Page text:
4th U.S. Circuit Court of Appeals
Following the defendant’s drug- and firearm-related convictions, the district court properly sentenced him to 57 months’ imprisonment.
The district court imposed this sentence in part to account for the defendant’s criminal history, which included a prior sentence of 30 days’ imprisonment for an uncounseled misdemeanor offense. The appellant contends that it was error to count this offense in calculating his sentence. But the background commentary to the Sentencing Guidelines at § 4A1.2 provides a general rule that prior sentences are to be counted if they are “not otherwise excluded.” Because this plain language contemplates that it is providing a non-exhaustive list, the inference of negative implication proposed by the defendant is inappropriate.
In addition, because the defendant voluntarily proceeded without counsel in the prior proceeding, the district court did not err in counting the prior misdemeanor conviction in determining defendant’s Guidelines’ advisory range.
Affirmed. Judge Richardson wrote a concurring opinion.
Court of Appeals of Virginia
The defendant-appellant was properly convicted for object sexual penetration, committed when he was youth pastor for the victim.
The Commonwealth’s evidence was sufficient to establish that appellant accomplished the object sexual penetration by force. The appellant argues that the victim did not testify that appellant held her down or restrained her during the attack. However, when the victim tried to leave, he grabbed her arm, pulled her back down on the sofa, and penetrated her vagina again with his fingers. The victim, a teenager at the time, felt that she had to stay at the appellant’s home because he was “aggressive” and “insistent” when she tried to leave. She said she was “completely frozen and in shock” during the penetration and experienced considerable physical pain as a result. She also remained fearful of the appellant after the incident.
The evidence also was sufficient to prove that the crime was committed by intimidation. The victim testified that he was her mentor and father figure, “[o]ne of the people [she] trusted the most and valued the most.” Because of the betrayal and distrust she felt after the assault, the victim didn’t disclose the full details of the crime until years after the offense. A factfinder could reasonably conclude that the appellant exercised emotional dominance over the victim through his actions. She was susceptible to psychological pressure as a result of her relationship with the appellant and her sexual inexperience as a teenager. Her testimony of her fear, pain, and feeling of paralysis demonstrated that the appellant overcame her mind and will by placing her in fear of bodily harm.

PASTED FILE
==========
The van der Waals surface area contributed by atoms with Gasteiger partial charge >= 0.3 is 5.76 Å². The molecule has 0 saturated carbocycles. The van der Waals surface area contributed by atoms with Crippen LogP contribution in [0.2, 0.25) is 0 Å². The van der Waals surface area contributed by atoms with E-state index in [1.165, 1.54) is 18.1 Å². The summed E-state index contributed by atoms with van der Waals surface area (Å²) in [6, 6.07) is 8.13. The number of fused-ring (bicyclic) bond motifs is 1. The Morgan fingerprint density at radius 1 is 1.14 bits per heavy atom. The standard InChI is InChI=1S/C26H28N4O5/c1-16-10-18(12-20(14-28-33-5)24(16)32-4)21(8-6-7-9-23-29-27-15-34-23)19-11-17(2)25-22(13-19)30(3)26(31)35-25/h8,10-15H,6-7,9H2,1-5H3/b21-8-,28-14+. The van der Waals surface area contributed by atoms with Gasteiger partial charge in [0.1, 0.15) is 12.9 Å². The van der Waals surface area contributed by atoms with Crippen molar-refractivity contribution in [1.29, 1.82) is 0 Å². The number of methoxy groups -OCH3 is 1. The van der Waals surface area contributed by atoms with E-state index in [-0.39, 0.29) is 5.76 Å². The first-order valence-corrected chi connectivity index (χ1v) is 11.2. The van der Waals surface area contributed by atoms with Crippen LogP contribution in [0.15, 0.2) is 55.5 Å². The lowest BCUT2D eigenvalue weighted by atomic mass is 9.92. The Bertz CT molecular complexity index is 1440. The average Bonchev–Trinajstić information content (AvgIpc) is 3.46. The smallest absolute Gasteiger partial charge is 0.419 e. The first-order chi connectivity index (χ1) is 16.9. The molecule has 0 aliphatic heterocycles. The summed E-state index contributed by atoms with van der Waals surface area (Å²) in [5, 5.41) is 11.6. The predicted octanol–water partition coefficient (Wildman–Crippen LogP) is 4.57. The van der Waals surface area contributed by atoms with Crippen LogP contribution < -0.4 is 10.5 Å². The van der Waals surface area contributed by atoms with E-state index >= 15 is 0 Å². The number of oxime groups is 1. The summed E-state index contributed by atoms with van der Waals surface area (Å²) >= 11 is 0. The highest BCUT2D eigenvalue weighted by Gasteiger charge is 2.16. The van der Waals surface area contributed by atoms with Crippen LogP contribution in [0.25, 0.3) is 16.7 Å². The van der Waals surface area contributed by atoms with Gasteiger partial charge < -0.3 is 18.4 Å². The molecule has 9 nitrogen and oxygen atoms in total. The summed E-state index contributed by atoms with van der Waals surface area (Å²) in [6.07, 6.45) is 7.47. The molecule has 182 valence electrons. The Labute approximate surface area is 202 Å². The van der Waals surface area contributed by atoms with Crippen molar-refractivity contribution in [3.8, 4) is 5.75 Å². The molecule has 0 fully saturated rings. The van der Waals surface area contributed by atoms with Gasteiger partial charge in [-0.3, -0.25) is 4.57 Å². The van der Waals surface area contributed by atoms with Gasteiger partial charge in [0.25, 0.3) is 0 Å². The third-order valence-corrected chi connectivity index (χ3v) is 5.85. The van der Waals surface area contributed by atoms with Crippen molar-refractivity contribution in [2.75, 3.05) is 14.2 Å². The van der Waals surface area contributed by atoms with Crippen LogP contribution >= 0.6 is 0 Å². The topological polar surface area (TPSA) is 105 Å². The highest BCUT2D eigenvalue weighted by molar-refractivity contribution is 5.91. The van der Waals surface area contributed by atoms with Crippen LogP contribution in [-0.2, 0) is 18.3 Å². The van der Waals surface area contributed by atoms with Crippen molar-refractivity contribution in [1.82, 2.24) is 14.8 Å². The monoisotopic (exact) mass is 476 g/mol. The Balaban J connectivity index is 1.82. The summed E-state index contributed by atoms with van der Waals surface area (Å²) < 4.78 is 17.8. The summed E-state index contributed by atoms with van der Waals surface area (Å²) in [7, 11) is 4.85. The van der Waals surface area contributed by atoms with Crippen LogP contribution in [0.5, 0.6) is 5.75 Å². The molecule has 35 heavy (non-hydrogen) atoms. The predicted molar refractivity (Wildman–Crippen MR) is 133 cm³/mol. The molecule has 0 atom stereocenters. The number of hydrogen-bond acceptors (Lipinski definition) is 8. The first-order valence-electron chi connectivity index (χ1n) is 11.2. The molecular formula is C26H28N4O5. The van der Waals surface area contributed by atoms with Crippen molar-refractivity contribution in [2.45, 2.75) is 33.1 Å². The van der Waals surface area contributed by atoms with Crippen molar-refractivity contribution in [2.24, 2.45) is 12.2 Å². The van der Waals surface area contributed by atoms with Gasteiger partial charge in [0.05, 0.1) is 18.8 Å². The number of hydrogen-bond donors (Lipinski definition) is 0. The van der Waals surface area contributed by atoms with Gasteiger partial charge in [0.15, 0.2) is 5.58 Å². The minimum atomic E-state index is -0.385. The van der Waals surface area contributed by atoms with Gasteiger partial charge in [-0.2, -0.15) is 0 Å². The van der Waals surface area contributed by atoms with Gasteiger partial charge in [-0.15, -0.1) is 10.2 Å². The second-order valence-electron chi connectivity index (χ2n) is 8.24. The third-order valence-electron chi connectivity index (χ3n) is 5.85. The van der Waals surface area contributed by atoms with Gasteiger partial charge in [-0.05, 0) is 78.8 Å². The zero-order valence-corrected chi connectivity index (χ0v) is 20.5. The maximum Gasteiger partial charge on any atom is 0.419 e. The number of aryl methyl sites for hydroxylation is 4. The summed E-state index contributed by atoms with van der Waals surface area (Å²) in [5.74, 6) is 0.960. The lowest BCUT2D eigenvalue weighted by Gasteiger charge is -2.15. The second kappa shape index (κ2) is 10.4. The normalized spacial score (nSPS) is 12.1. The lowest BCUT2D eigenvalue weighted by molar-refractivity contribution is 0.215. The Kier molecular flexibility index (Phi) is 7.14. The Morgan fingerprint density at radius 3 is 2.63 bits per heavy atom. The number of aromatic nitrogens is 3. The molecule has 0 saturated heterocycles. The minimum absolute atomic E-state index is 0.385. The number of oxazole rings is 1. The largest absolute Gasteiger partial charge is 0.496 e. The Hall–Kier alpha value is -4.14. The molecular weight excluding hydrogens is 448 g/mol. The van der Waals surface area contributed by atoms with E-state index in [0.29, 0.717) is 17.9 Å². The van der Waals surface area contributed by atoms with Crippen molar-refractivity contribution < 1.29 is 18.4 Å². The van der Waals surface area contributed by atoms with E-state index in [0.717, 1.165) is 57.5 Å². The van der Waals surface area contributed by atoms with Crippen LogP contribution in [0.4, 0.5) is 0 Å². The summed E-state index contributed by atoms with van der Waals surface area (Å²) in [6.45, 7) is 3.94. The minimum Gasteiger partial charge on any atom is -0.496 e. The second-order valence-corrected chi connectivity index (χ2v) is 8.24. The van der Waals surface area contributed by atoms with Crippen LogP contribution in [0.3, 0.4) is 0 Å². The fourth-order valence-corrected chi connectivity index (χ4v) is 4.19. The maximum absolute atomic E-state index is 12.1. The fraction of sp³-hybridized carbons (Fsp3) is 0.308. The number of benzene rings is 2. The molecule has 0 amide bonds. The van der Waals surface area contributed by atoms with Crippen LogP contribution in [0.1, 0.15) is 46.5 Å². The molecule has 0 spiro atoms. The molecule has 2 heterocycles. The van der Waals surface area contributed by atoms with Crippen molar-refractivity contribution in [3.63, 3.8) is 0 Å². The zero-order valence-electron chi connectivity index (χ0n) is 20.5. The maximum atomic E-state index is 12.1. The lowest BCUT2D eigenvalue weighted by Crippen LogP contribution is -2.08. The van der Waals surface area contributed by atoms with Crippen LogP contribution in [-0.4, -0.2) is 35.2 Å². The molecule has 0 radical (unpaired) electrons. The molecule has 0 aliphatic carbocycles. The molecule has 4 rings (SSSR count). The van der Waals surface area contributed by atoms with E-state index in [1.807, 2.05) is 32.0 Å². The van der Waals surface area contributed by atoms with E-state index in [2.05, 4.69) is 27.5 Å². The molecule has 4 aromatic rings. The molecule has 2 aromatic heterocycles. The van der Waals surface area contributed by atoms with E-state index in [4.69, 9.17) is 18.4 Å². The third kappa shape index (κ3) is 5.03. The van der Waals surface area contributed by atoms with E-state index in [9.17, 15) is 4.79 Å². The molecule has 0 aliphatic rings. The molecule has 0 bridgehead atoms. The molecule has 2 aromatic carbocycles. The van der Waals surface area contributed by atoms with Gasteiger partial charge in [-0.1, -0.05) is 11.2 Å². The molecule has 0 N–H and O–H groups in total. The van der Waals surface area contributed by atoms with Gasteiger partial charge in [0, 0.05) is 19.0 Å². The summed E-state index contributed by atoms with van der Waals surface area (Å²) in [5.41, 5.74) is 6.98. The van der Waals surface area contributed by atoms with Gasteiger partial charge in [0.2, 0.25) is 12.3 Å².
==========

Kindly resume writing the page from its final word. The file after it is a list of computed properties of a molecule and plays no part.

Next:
Finally, although the appellant asserts that the victim lacked an independent recollection of the crime, particularly penetration, until her therapy in 2016, the record demonstrates otherwise.
The Virginia Workers’ Compensation Commission properly denied benefits to a Dulles Airport employee who was electrocuted at work.
Here, evidence was that, as the claimant put his finger on a plane’s toggle switch, he saw a blue arc come out of the plane’s panel box and felt it course through his body. The employer defended the claim on the ground that the cause of the injuries was either unexplained or an act of God (lightning in this case) and, consequently, was not compensable.
Although possible causes of electrocution in this case other than lightning, such as a discharge of static electricity from the airplane or an electrical malfunction, would constitute compensable actual risks of the claimant’s employment, the appellant didn’t exclude lightning as a possible cause of his injuries. Critically, on this record, Virginia’s controlling case law specifically involving lightning strikes compels the conclusion that the Commission did not err in refusing to award benefits.
The Commission was also entitled to draw reasonable inferences from the evidence regarding the weather alert system. One such inference is that the claimant could have been hit by an initial lightning strike that was then detected by the system, triggering the ramp closure that occurred soon after the claimant was hit. Additionally, the response system might have detected lightning in the area, and the claimant might still have been struck by lightning after the detection but before notification of the alert reached the ramp on which the claimant was working. Consequently, the evidence in the record doesn’t disprove as a matter of law the theory that the claimant was injured by a lightning strike rather than by an electrocution wholly unrelated to lightning.
Affirmed. Judge Huff dissented.
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